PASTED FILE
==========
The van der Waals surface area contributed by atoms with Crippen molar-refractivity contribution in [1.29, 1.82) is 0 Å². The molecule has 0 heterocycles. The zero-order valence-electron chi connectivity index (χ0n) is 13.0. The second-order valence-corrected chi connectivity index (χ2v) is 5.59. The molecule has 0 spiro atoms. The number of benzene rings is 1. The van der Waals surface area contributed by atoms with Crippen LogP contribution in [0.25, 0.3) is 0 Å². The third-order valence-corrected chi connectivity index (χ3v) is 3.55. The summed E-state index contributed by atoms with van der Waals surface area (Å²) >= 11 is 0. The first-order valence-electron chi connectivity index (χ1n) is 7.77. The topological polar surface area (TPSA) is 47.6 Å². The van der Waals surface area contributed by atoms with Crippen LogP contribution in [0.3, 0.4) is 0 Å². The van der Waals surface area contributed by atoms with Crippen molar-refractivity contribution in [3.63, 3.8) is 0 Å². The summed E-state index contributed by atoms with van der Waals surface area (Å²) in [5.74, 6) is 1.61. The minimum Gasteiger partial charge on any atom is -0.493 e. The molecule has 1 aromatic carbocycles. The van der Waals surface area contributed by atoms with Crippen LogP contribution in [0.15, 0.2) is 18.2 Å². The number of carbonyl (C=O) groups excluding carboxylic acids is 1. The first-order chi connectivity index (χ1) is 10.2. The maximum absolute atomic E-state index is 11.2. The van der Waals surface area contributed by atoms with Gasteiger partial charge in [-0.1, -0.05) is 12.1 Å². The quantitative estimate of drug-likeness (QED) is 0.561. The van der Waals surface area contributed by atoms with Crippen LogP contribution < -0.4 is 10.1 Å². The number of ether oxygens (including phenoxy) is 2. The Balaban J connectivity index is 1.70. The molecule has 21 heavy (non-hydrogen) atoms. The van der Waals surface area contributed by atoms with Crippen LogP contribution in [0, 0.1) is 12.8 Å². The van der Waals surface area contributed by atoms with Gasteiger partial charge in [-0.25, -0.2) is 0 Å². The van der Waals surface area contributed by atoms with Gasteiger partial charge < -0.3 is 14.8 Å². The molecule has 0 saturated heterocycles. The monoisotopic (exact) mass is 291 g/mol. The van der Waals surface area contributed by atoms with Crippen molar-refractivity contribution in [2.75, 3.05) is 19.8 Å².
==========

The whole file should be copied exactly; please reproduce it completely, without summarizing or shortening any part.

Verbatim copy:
The van der Waals surface area contributed by atoms with Crippen molar-refractivity contribution in [1.29, 1.82) is 0 Å². The molecule has 0 heterocycles. The zero-order valence-electron chi connectivity index (χ0n) is 13.0. The second-order valence-corrected chi connectivity index (χ2v) is 5.59. The molecule has 0 spiro atoms. The number of benzene rings is 1. The van der Waals surface area contributed by atoms with Crippen LogP contribution in [0.25, 0.3) is 0 Å². The third-order valence-corrected chi connectivity index (χ3v) is 3.55. The summed E-state index contributed by atoms with van der Waals surface area (Å²) >= 11 is 0. The first-order valence-electron chi connectivity index (χ1n) is 7.77. The topological polar surface area (TPSA) is 47.6 Å². The van der Waals surface area contributed by atoms with Crippen LogP contribution in [0.3, 0.4) is 0 Å². The van der Waals surface area contributed by atoms with Crippen molar-refractivity contribution in [3.63, 3.8) is 0 Å². The summed E-state index contributed by atoms with van der Waals surface area (Å²) in [5.74, 6) is 1.61. The minimum Gasteiger partial charge on any atom is -0.493 e. The molecule has 1 aromatic carbocycles. The van der Waals surface area contributed by atoms with Crippen LogP contribution in [0.15, 0.2) is 18.2 Å². The number of carbonyl (C=O) groups excluding carboxylic acids is 1. The first-order chi connectivity index (χ1) is 10.2. The maximum absolute atomic E-state index is 11.2. The van der Waals surface area contributed by atoms with Gasteiger partial charge in [-0.1, -0.05) is 12.1 Å². The quantitative estimate of drug-likeness (QED) is 0.561. The van der Waals surface area contributed by atoms with Crippen LogP contribution < -0.4 is 10.1 Å². The number of ether oxygens (including phenoxy) is 2. The Balaban J connectivity index is 1.70. The molecule has 21 heavy (non-hydrogen) atoms. The van der Waals surface area contributed by atoms with Crippen LogP contribution in [0, 0.1) is 12.8 Å². The van der Waals surface area contributed by atoms with Gasteiger partial charge in [-0.25, -0.2) is 0 Å². The van der Waals surface area contributed by atoms with Gasteiger partial charge < -0.3 is 14.8 Å². The molecule has 0 saturated heterocycles. The monoisotopic (exact) mass is 291 g/mol. The van der Waals surface area contributed by atoms with Crippen molar-refractivity contribution in [2.75, 3.05) is 19.8 Å².